I like looking at the serious subjects in the news and seeking the lighter side of the issue. I love satire and spoofs. I see the ridiculous side of things all the time, and my goal is to share that light-hearted view.
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36 Responses to The Compassionate Kill – The Speakeasy

  1. List of X says:

    This method might be just a little too compassionate. I expect quite a few people would break the law just to get assassinated in this manner.

    Like

    • EagleAye says:

      Yes, the compassion protocol definitely needs some tweeking to get it right. It’s good thing that MI6 isn’t advertising how they do business with their new assassin. Their procedures could easily backfire. πŸ™‚

      Like

      • List of X says:

        It’s not at all unrealistic (especially in a sci-fi reality) to envision an Edward Snowden-like character working at MI6 πŸ™‚

        Like

      • EagleAye says:

        Yikers. If Edward Snowden worked there, he’d be a double-agent in no time, and everybody else would soon have their own compassionate, killer robot. πŸ˜‰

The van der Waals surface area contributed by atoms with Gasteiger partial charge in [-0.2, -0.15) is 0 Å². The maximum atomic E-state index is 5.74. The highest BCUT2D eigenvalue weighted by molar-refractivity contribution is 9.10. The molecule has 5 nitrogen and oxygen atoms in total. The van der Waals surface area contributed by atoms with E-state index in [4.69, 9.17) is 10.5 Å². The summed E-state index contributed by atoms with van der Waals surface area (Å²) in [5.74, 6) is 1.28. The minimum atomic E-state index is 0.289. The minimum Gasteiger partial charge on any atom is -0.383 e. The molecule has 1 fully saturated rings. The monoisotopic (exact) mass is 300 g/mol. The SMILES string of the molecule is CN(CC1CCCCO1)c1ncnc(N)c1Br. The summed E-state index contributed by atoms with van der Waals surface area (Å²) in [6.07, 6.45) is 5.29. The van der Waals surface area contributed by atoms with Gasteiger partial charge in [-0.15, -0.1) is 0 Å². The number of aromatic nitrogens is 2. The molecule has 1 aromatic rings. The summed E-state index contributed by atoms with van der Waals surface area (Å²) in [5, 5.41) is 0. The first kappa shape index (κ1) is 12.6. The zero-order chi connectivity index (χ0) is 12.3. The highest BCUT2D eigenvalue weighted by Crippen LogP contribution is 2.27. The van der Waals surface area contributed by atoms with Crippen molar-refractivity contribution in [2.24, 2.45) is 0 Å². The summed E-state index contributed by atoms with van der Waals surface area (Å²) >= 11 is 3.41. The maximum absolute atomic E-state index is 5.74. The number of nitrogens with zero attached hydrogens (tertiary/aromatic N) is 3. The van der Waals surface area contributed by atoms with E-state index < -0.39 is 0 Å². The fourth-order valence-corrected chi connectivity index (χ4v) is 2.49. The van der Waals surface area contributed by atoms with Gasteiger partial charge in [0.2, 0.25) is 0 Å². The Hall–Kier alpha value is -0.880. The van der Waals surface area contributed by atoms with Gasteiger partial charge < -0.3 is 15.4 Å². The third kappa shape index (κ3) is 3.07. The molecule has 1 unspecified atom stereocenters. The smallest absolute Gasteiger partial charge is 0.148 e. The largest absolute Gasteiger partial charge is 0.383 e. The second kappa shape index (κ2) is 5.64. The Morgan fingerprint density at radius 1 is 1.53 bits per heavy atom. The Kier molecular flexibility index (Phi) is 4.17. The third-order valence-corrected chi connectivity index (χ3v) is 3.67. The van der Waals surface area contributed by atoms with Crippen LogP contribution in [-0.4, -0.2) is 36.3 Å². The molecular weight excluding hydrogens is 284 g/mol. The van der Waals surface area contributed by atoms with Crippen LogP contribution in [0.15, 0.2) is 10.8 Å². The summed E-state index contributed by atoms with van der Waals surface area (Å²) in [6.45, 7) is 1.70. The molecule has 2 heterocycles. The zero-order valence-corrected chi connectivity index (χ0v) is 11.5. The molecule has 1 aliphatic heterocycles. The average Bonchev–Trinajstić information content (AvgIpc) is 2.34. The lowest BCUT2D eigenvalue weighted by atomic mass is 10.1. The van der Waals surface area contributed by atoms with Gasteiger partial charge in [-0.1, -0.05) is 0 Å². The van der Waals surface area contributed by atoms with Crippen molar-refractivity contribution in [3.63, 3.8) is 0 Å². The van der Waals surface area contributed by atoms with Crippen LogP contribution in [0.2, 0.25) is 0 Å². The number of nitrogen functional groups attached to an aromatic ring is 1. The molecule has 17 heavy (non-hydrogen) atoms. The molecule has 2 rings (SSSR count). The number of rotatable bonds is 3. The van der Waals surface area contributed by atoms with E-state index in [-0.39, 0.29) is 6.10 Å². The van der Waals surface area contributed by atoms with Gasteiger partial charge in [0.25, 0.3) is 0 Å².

Like

  2. annbennett says:

    Oh my, I really thought this was good and got a good chuckle about the assasination protocol in 47 years. Very creative,

    Like

  3. Lance says:

    Your creativity and style are off the charts here. This is the type of thing I would read, all of the time.

    Good dialogue, and great use of the prompt.

    Like

    • EagleAye says:

      Wow, thank you for the wonderful compliments. I’m blushing. It’s great to hear that you enjoyed the story. I hope I can live up to that every time. Thanks so much for stopping in and commenting! πŸ™‚

      Like

  4. peggyshope says:

    It seems you’ve done your homework, to set the scene and the background so realistically. This was highly entertaining, and as usual, your storytelling continues to amaze and impress me. Well done!

    Like

    • EagleAye says:

      Hehe. I used to live in Oakland, and I spent much of my weekends in Berkeley. Triple Rock was one of my haunts, Jupiter’s was another. I could go one for days about Berkeley. I’m so happy to hear you were entertained. Thanks so much for the kind words. I appreciate it a lot. Cheers! πŸ™‚

      Like

  5. jannatwrites says:

    Great story! Had to chuckle at the McDonald’s burger comment…I want the burger he was having! Interesting premise (talk about killing him with kindness!) It does seem the strawberry blonde is an excellent distraction for him, so maybe the compassionate protocol will be a success, so it’s an ingenious idea.

    Like

    • EagleAye says: